• Jeffrey Keeten
    2019-02-13 03:22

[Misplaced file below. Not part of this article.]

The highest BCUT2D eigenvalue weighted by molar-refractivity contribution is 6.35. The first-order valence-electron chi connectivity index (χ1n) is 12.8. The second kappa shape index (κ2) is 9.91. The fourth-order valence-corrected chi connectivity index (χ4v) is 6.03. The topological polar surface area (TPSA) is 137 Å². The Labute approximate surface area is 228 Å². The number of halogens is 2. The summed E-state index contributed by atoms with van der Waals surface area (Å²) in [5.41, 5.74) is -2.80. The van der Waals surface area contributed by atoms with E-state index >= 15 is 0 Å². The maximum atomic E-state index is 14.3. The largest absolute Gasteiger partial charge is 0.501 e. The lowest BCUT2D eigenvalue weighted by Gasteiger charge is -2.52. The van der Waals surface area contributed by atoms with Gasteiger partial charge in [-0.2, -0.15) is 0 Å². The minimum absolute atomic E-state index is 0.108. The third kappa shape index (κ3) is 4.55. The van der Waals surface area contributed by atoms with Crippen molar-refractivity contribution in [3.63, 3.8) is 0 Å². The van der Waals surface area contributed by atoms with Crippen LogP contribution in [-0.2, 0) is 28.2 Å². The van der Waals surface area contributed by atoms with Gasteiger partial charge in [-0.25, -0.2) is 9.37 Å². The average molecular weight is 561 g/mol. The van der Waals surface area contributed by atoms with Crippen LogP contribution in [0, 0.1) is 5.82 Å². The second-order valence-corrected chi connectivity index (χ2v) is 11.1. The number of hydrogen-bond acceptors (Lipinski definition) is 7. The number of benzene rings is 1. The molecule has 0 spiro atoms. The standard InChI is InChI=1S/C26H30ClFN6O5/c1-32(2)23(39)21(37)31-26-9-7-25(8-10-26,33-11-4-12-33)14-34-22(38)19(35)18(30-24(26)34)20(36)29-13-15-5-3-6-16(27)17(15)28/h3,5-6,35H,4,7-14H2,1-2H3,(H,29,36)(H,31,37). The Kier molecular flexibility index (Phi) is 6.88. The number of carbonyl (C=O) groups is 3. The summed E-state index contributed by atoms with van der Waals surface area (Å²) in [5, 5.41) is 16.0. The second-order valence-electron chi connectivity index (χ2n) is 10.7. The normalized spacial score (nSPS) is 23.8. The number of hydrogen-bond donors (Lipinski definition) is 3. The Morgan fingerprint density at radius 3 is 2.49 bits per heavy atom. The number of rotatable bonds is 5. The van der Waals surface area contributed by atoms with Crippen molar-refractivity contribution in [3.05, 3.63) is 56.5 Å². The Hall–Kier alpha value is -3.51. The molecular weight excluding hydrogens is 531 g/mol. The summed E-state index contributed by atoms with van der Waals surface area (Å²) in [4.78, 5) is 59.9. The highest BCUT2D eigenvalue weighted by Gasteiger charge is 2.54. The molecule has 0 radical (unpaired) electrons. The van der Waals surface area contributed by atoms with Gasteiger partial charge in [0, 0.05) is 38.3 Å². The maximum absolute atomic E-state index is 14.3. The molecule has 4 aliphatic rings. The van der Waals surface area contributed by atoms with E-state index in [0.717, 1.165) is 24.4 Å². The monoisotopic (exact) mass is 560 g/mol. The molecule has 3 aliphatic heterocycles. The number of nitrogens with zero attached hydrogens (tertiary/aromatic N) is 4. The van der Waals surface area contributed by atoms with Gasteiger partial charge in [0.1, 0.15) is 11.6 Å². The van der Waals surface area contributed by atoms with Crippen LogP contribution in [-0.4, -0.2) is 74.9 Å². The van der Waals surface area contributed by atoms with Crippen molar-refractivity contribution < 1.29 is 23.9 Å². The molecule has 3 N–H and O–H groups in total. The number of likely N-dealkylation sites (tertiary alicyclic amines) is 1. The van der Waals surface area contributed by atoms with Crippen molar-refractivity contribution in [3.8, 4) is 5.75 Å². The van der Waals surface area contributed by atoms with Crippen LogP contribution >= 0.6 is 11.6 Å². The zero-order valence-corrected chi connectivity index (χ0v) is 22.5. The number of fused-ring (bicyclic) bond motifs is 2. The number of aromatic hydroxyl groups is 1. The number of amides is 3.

"I'm not crazy about reality, but it's still the only place to get a decent meal." Groucho MarxThe middle school I attended was a 1930s WPA project that by the 1970s was a lethal cocktail of toxic mold from the water leaks and cancer causing asbestos. I'm hoping, since several decades have passed, that all the nasty microbes I inhaled while conjugating verbs and wrestling with algebra have long since been frog marched out of my body. I was a rural kid and had to wait for the bus to come pick me up after school. The bus was always late which was a real pain in the ass for a scrawny kid like me who was trying to avoid the hulking, megalithic Hoover clan. They were massive, with beach ball bellies and Neanderthal brows. They had freckle specked Popeye arms and flaming red hair. They were full grown men in middle school with mustaches and sideburns. They liked to grab underweight kids by the neck and dangle them off the ground for entertainment. A new pizza place opened across the highway. The pizza was passable, but I wasn't there for the pizza. When I walked in those doors I claimed sanctuary. It didn't take long for the owner to 86 the Hoover boys because he didn't want me to be interrupted putting quarter after quarter into this colorful black box called DEFENDER.If I were to get the high score the pizza guy would give me a slice. I soon learned that I could barter that slice for safe conduct onto my bus. It was worth the investment to buy a piece and watch the Hoover boysmen tear the slice into pieces nearly coming to blows in the process, although I probably could have brought them roadkill with similar results. The place also had Asteroids which I loved as well, but my first love was Defender. I would only play Asteroids if someone was already playing Defender. Even while immersed in blowing up interstellar asteroids I would catch myself looking longingly over at Defender. Yes, it was a whirlwind romance born out of a need for survival. When I moved to high school I would stop in once in a while, but I'd grown as a person and Defender...well...had stayed the same. Our romance had gotten away from us somehow and it was time for both of us to move on to other people like Molly Ringwald. Yes, I know it is embarrassing to admit it now, but I, like a large majority of boys and a good percentage of girls, had a crush on Molly. She wasn't the best role model for girls and I paid the price for her influence. The girls I dated in high school were that much more a pain in the ass because Molly Ringwald was their idol from the clothes they wore to the way they talked. Is that the time period when High Maintenance came into common usage? I wore a Members Only jacket and wished like hell my parents had cable so I could watch MTV. It was always a struggle trying to be cool in Kansas in the 1980s. Wade Watts, our hero, is an orphan. He was taken in by an aunt because she wanted the extra food vouchers. She doesn't share the food,a bit of a Dickens situation going on, which forces Wade to scramble for his own food supply. They live in these lovely stacked trailers on the outskirts of Oklahoma City."We lived in the Portland Avenue Stacks, a sprawling hive of discolored tin shoeboxes rusting on the shores of I-40, just west of Oklahoma City's decaying skyscraper core. It was a collection of over five hundred individual stacks, all connected to each other by a makeshift network of recycled pipes, girders, support beams, and footbridges. The spires of a dozen ancient construction cranes (used to do the actual stacking) were positioned around the stacks' ever expanding outer perimeter.Living in this world of 2044 would have been horrible except for a man named James Halliday who had invented OASIS a sprawling virtual utopia. You could live in the nastiest slag heap on the planet, but in OASIS, where you spent most of your time, you could build a paradise. When Halliday died he left a series of clues that created a world sensation. The first person to figure out the clues wins the Halliday fortune...$140 billion. Halliday was a fan of 1980s pop culture and built his clues around his love of that era. Those involved in the search have to become experts on everything 1980s. The dialogue of every John Hughes film, the man who brought us Molly Ringwald, must be memorized. They have to learn how to play vintage video games such as Defender, Asteroids, Joust and Pac-Man. They have to watch all the television episodes from that era searching for clues to the puzzle. They have to know Devo lyrics and the words to every other 1980s pop song. Needless to say, most of the population give up, and go back to other pursuits as the years pass without any breakthroughs. Wade is determined and with the help of his best friend Aech pronounced H they continue to sift through archival material looking for that clue that will lead them to the next clue. When Wade finds the first clue and opens the first gate of the elaborate treasure hunt he becomes a world sensation, and draws the attention of the Sixers, the evil corporation intent on dominating OASIS. If they find the clues before Wade and his friends, and unlock the Halliday fortune, OASIS would be under their control. During his quest, his online name is Parzival, Wade meets a girl. "It was Art3mis.She wore a suit of scaled gunmetal-blue armor that looked more sci-fi than fantasy. Twin blaster pistols were slung low on her hips in quick draw holsters, and there was a long, curved elvish sword in a scabbard across her back. She wore fingerless Road Warrior-style racing gloves and a pair of classic Ray-Ban shades. Overall, she seemed to be going for a sort of mid-'80s postapocalyptic cyberpunk girl-next-door look. And it was working for me, in a big way. In a word:hot.I'm such a sucker for boy meets girl, boy wins girl, boy loses girl, boy wins girl back. Cline mines this tried and true formula to perfection. The reader is shotgunned with 1980s pop culture which I know has bothered some reviewers. I thought it was great. I've been listening to '80s music all week on my iPod because the book brought back memories of songs that I first heard on cassette tapes. I wasn't ever a gamer. My brief fling with Defender has been the only time I've spent any significant amount of time playing video games. To enjoy this book I don't think you have to be a connoisseur of vintage video games or have spent hours playing D&D, but I think those people with that background will enjoy it more because the references will ignite; hopefully, fond memories for them. If you pine for the 1980s you should definitely read this book. The plot was fascinating and kept the pages turning. This book went viral in the collecting world. First edition, first printing are bringing $200. I read somewhere that the print run was 15,000 which is reasonably small. If a large percentage of the first printings were bought by libraries it could stay a much sought after collectible for years to come. If you have a first edition, first printing tuck it away somewhere safe. It could turn out to provide a really good return on your initial investment. If you wish to see more of my most recent book and movie reviews, visit http://www.jeffreykeeten.comI also have a Facebook blogger page at: